Also opening on the 12th over in Urbana is the Station Theatre's production of John Logan's "Red," about painter Mark Rothko and his tortured relationship with art and artistic integrity. Will he paint a mural commissioned for New York's posh Four Seasons restaurant, with its huge commission and murky ethical waters? Or will he try to keep his art above the petty demands of financial gain? Celebration Company Artistic Director Rick Orr directs Gary Ambler as Rothko and Jesse Angelo as his assistant in the two-hander that won the 2010 Tony Award for Best Play.

On Saturday, April 14, the Bloomington Center for the Performing Arts offers "Say Goodnight, Gracie," a one-man show featuring Alan Safier as George Burns, telling stories about his long life and his lifelong love for his comedy partner and wife, Gracie Allen.

"Alexander and the Terrible, Horrible, No Good, Very Bad Day," a musical stage adaptation of Judith Viorst’s award-winning children’s book, comes to Eureka College Theatre April 17 to 21. All performances are scheduled for 7:30 pm in Pritchard Theatre on the Eureka College campus. "Alexander" is directed by EC Theatre Professor Holly Rocke, someone you may've seen acting on area stages. (She's very good.) Her direction is also excellent as a matter of course and should create interest in the show whether you have children or not.

David Sedaris, billed as a "best-selling author, humorist and contributor to This American Life," brings his wry and entertaining musings to the Peoria Civic Center on Friday, April 20, celebrating the release of his newest book, "Squirrel Seeks Chipmunk: A Modest Bestiary." The book, which was released in September 2010, contains "acerbic, outrageously funny fables, featuring animals with unmistakably human failings." This "Evening with David Sedaris" is a one-night only event, and tickets are available at the Peoria Civic Center box office, online at, by phone at 800-745-3000. Travelzoo is also offering a discount on tickets if you don't have yours yet.

I have no particular information on anything happening to celebrate Shakespeare's birthday, usually attributed to April 23, but maybe we can rustle up a cake with 448 candles. I myself will be going to Chicago to see Simon Callow's one-man Shakespeare show, not on the 23rd, but close. Another option would be to take that day to order your subscription or single tickets to this summer's Illinois Shakespeare Festival, which will be offering "Othello" and "Comedy of Errors" from Shakespeare and Sheridan's "The Rivals," as well.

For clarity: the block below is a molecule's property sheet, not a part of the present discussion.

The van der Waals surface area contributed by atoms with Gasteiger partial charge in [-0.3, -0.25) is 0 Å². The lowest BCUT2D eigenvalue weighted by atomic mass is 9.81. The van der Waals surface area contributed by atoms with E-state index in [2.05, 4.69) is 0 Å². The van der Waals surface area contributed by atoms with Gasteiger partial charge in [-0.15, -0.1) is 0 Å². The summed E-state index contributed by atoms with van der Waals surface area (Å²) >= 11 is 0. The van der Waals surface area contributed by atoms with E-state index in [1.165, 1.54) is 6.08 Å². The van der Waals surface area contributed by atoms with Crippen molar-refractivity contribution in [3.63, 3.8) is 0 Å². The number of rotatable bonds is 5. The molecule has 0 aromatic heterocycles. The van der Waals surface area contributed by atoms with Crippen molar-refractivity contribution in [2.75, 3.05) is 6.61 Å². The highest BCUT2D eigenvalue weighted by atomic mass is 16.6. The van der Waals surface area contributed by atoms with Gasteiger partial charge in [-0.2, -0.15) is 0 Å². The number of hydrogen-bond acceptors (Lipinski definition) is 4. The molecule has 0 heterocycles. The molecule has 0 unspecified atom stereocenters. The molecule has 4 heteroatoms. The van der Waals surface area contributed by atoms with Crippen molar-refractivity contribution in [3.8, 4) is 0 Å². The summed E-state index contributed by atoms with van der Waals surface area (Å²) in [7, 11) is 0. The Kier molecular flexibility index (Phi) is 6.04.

And that is most of April. I'm sure I will be adding things as the month progresses, so stay tuned.


  1. Alan Safier? Good grief! -- we're in the same Facebook group! (Forgotten Musicals.) I know the name only because he sometimes posts there, but it's one of a couple dozen I've gotten to recognize in the last few months.

    What a wonderful movie theater you have there. I drool over most things it schedules, and now the Melies!

  2. Also: Your headline "WIth April Upon Us" kept nagging at the back of my brain, as if it were a quotation I should recognize. So I Googled it, and found that your blog came back at the top of the search results page! So I guess it's your invention, and I like it.

  3. Tell Alan Safier to enjoy Bloomington-Normal while he's here!

    I don't have any knowledge of "With April Upon Us" as a quote or anything. I don't know. It just sounded good when I was writing the blog post. Maybe we should come up with a fake poem to go with it.

    With April upon us and May still to be
    Which one among us
    Knows what Spring shall see?

    I was going for that Gather Ye Rosebuds feeling, but my effort is pretty sad. Sondheim would scoff in my general direction and you would tell me to burn the midnight oil one more night over that one.